In response to the Coronavirus, the Prime Minister of Israel Benjamin Netanyahu suggested in a Press Briefing that it might be a good idea to place sensors on children like the sensors that are on vehicles, which make a noise when an individual gets to close to the car.
However, cyber experts are warning against such an idea because; “If the information with the kids’ location is uploaded to the internet, a pedophile with some cyber knowledge may invade the system and stalk them,” cyber expert Einat Meron said.
“I spoke with our heads of technology in order to find measures Israel is good at, such as sensors. For instance, every person, every kid – I want it on kids first – would have a sensor that would sound an alarm when you get too close, like the ones on cars,” the prime minister said.
“It will be hard to do it to more than a million schoolchildren who return to their educational institutions in order to ensure one student sits at the distance of two meters from another. It is fictional and dangerous,” cyber resilience expert Einat Meron told Ynet.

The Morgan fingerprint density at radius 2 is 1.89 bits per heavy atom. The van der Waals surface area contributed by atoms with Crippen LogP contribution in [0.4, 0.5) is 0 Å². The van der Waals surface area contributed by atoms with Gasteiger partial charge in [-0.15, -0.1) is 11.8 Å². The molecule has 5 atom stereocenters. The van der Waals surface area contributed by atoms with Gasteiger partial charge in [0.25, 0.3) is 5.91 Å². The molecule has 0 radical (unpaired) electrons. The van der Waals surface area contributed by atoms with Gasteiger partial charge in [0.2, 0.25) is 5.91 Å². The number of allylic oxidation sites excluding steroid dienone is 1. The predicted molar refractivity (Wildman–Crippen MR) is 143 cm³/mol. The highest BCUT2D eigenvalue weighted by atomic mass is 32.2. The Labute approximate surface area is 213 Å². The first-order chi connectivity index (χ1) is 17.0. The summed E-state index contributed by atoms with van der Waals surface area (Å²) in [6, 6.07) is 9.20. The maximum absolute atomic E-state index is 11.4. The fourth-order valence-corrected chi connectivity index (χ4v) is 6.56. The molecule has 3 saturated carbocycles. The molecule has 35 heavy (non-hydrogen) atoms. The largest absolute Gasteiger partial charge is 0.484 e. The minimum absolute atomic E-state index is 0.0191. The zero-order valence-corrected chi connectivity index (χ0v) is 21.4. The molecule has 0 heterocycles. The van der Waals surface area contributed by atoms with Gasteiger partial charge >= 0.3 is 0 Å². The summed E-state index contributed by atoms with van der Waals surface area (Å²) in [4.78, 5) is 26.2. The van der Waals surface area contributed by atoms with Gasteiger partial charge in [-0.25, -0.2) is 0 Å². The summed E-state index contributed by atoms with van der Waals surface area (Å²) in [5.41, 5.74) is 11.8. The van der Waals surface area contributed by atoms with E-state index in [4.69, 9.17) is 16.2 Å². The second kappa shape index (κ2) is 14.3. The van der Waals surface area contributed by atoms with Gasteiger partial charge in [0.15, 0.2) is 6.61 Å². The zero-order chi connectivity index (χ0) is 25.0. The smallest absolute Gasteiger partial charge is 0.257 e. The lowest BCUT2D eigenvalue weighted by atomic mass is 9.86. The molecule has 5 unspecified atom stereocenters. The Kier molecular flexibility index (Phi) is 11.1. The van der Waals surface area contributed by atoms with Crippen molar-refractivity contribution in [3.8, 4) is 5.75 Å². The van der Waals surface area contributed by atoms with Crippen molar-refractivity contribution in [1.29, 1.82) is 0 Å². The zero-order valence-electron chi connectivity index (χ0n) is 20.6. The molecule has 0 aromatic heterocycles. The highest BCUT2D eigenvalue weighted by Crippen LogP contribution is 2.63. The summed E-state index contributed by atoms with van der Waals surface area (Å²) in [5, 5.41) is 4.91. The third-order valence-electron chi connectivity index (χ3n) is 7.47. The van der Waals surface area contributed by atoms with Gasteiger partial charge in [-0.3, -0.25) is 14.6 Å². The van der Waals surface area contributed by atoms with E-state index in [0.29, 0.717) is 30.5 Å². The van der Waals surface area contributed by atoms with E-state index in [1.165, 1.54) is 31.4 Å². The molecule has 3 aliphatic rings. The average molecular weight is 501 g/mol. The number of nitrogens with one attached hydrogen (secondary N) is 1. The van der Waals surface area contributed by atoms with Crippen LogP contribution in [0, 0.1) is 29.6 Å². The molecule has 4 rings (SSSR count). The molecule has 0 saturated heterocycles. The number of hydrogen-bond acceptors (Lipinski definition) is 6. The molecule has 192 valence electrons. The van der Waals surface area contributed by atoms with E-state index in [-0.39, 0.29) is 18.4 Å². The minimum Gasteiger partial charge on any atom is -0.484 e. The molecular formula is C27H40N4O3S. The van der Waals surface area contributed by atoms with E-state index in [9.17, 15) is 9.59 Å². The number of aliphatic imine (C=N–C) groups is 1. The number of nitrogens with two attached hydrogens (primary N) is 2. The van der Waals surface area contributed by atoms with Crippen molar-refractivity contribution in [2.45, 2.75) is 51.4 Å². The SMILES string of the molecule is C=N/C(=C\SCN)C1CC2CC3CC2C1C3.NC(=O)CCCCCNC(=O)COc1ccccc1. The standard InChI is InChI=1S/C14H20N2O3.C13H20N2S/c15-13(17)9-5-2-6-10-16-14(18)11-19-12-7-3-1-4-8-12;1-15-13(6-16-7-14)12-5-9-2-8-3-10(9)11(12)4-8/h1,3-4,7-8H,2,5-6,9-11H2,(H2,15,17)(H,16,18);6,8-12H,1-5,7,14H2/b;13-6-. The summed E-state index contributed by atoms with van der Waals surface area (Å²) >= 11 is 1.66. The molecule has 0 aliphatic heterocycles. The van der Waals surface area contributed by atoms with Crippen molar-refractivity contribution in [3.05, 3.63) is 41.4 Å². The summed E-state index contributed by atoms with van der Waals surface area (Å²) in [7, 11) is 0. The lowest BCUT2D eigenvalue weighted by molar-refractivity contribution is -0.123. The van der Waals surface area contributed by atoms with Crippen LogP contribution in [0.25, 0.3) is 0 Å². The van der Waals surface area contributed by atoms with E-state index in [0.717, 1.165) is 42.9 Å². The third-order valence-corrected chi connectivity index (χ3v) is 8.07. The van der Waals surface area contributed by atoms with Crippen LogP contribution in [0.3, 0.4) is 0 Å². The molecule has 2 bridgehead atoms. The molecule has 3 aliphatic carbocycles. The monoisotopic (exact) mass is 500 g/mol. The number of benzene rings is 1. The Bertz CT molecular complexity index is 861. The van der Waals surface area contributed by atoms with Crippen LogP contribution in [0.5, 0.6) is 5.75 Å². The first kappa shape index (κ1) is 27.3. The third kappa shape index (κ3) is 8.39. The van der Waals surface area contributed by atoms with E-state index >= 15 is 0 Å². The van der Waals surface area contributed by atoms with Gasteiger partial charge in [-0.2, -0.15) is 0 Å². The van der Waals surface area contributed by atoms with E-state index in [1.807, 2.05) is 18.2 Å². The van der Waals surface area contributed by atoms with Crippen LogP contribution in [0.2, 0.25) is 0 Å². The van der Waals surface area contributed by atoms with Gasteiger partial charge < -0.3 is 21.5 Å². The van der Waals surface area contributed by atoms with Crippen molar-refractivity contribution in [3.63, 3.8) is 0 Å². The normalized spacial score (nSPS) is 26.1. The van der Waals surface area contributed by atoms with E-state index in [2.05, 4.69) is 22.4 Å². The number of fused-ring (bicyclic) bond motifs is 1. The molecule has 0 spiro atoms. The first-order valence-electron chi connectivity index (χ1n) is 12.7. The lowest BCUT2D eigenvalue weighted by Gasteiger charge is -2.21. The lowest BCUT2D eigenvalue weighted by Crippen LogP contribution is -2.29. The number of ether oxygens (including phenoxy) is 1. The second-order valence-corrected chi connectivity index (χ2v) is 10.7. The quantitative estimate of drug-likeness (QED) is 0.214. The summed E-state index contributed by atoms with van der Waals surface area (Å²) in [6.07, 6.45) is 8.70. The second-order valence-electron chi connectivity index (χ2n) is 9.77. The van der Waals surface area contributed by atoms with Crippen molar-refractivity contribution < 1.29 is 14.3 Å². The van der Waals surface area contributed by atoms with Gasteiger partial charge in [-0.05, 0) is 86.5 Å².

“Theoretically, I get the idea behind it,” she said. “But although such distance-sensitive microchips exist in vehicles, it is different in humans.” According to Meron, “a beeping sound telling me I got close to someone is not enough. Who says it will change anything? I would have gotten closer either way.”
The expert added that “the actual issue is the enforcement, and here everything changes.” Meron told Ynet that “microchipping children will not pass any test – both practically and legally.” Similar to Meron’s notion that notifying citizens on their distance will not affect their actions, many fear the state would make use of the information available from the sensors.
“If the information with the kids’ location is uploaded to the internet, a pedophile with some cyber knowledge may invade the system and stalk them outside their schools, follow them and distribute the information on other platforms,” Meron said. “Can the state take responsibility for that?”
The office of the Prime Minister responded to the report and said it “is not to be implemented through databases, but through simple technology notifying [the citizens] about their distance. It is a voluntary option that is designed to help children keep their distance, like Mobileye with vehicles.”
The office says that the suggestion is merely “an idea that may help maintain social distancing, and there will not be any violation of privacy.”